Online reputation is becoming more and more important, and you should be considering measuring sentiment as part of your marketing analysis. What is it and why is it important? That’s what we’re here to tell you.
Email marketers want to share information about their business, products and services, but all too often fail to deliver information in a way that’s engaging and helpful to their recipients. Copy might be one-sided and written in a way that says “this is what we want you to know about us”. Good copy is customer-centric and will consider what the subscribers want to hear. Where are they? What so they care about? What do they want from you?
It is safe to assume your customers want to know more about your products and services, their features and their cost. If they didn’t, they wouldn’t have opted-in to your list. But what’s most important to them is how those products and services help them with their day to day life, and their business, by saving time, money and resources.
What is ‘sentiment’?
Sentiment is the emotional side of customer relations – what does your customer think of your brand? Customer research was traditionally used to understand this. And in the past we know that if someone was unhappy they told 10 people and they told 10 people… Now, if someone is unhappy they tell Twitter and they tell Facebook and even if your customer is relatively unpopular 500 people could hear all about their unsubstantiated complaint. And, if you aren’t listening in the right places you might never know about any of it. Sentiment is powerful.
How can sentiment affect your email marketing?
It makes sense that the more someone likes you the more they want to see you. So sentiment will influence how your customer reacts to your email marketing. If they have a positive sentiment/perception of you and your email marketing program then even if you emailed them every day they would still look forward to every single one. On the other hand, if your subscribers don’t like you, or how you use their email address, then even if you email them once a year it would still be too much.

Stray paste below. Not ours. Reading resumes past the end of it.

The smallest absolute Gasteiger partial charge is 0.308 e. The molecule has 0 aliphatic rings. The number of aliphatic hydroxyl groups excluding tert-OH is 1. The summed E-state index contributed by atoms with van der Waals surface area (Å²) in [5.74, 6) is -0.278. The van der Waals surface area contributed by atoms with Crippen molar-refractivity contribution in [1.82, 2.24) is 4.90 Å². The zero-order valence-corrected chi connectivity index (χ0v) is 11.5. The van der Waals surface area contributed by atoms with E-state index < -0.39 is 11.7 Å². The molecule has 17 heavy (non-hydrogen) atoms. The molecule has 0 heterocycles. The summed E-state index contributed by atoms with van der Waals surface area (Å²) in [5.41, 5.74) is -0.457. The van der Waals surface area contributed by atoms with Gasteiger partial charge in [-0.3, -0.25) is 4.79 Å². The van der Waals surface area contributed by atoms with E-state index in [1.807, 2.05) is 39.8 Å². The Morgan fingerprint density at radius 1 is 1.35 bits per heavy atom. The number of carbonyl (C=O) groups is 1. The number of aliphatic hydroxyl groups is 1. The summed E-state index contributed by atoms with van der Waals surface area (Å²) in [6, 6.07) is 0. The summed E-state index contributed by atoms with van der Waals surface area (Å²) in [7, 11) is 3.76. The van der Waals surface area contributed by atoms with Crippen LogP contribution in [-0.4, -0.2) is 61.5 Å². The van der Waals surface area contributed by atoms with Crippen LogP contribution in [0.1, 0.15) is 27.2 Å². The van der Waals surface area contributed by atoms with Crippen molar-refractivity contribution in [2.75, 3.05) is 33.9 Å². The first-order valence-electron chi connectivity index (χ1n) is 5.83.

How do you measure sentiment?
It’s hard. How do you listen to every single one of your customers? And, they use everyday language not a neat survey form to talk about how they feel about you, so it’s even harder to collect and analyse. Many tools are available which can be used to gauge whether sentiment is positive or negative, and to see the keywords that are trending against brands.
Net Promoter (NPS) is popular with some of our clients as a methodology that can be used to gauge the loyalty of your customer relationships. Sending a quick questionnaire is an alternative to the traditional customer satisfaction research. Asking your customer whether or not they would recommend you to others measures your customer’s happiness with you.
Should I measure sentiment?
Email marketers should pay attention to sentiment from all of the channels that are appropriate; from Facebook, Twitter and other social profiles and across the web in general, and respond to it proactively. Whether or not they have opted in to your email, sentiment factors into spam filtering decisions and sender reputation metrics. If the recipient likes the email, and you, they will open and engage. If they don’t they will use the mark as spam or delete buttons, and if that is the case, do not underestimate how important sentiment will be to your deliverability overall.
What does this mean for email marketing?
Email zealots like the ones here at Jericho believe that sentiment matters more than just clicks. Email marketing is consistently the marketing channel known for the best ROI and an outstanding ability to measure. However if your overall goal is to increase engagement and customer service, don’t just count clicks – consider customer relationships, engagement, perception, and sentiment too. Show them the care and respect you have for them with a high quality, personal and relevant communication program, and you can more likely expect it in return.